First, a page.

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EU introduces polyester-fiber duties against Taiwan, Malaysia

The European Union imposed tariffs on polyester fibers from Taiwan and Malaysia to protect EU producers including Ireland's Wellman International Ltd. and Spain's La Seda de Barcelona SA from cheaper imports.

The EU duties punish Taiwanese and Malaysian exporters of polyester staple fibers for selling in Europe's €1.2 billion ($1.6 billion) market below prices in their own countries or below the production cost, a practice known as dumping. The duties are as much as 29.5% for Taiwan and as high as 23% for Malaysia. EU polyester-fiber manufacturers suffered „material injury” as a result of dumped imports from Taiwan and Malaysia, the European Commission, the EU's executive arm in Brussels, said in the Official Journal yesterday. The duties took effect today, will last six months and may be prolonged for five years. The 25-nation EU is seeking to balance the interests of European producers and buyers of polyester staple fibers, which are used in clothes, bed linen and furniture fillings. Two months ago, the bloc scrapped anti-dumping duties on the product from India, Indonesia, Thailand and Australia while leaving in place levies against China, South Korea, Saudi Arabia and Belarus.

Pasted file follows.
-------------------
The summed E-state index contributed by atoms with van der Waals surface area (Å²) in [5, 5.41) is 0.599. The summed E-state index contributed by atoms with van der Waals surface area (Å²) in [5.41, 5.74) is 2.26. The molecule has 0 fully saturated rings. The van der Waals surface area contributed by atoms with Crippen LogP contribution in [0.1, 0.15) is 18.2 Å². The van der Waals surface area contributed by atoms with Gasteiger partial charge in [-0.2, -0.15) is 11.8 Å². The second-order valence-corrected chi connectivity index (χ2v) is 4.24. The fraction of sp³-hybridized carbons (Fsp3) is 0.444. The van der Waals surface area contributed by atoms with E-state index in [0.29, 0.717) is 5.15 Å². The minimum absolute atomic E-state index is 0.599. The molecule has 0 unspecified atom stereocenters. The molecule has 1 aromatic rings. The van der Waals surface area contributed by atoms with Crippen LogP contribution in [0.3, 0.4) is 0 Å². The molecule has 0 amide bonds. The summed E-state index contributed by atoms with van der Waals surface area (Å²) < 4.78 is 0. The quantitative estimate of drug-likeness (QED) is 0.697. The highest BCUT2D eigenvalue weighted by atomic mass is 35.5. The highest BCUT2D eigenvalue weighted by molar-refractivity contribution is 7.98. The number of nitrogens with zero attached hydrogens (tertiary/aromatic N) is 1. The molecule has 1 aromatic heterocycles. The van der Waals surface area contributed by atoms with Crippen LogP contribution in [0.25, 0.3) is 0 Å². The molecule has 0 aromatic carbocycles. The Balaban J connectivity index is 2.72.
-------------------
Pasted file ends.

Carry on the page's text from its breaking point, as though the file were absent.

The EU had imposed anti-dumping duties on polyester staple fibers from Taiwan until March 2005, when the bloc ended the measures after finding that dumping by Taiwanese exporters including Nan Ya Plastics Corp. and Far Eastern Textile Ltd. Had become too limited to justify the trade protection. Taiwanese and Malaysian exporters doubled their combined share of the EU market to about 15% last year compared with 2002, hurting the sales and market share of the EU industry, the commission said in its decision on the new duties. In 2005, Taiwan's share of the EU market was about 13% and Malaysia's 2%, according to the commission. Under EU procedures, the commission can impose provisional anti-dumping duties for six months and the EU's national governments can turn those measures into „definitive” five-year duties at the same or different rates. (Bloomberg)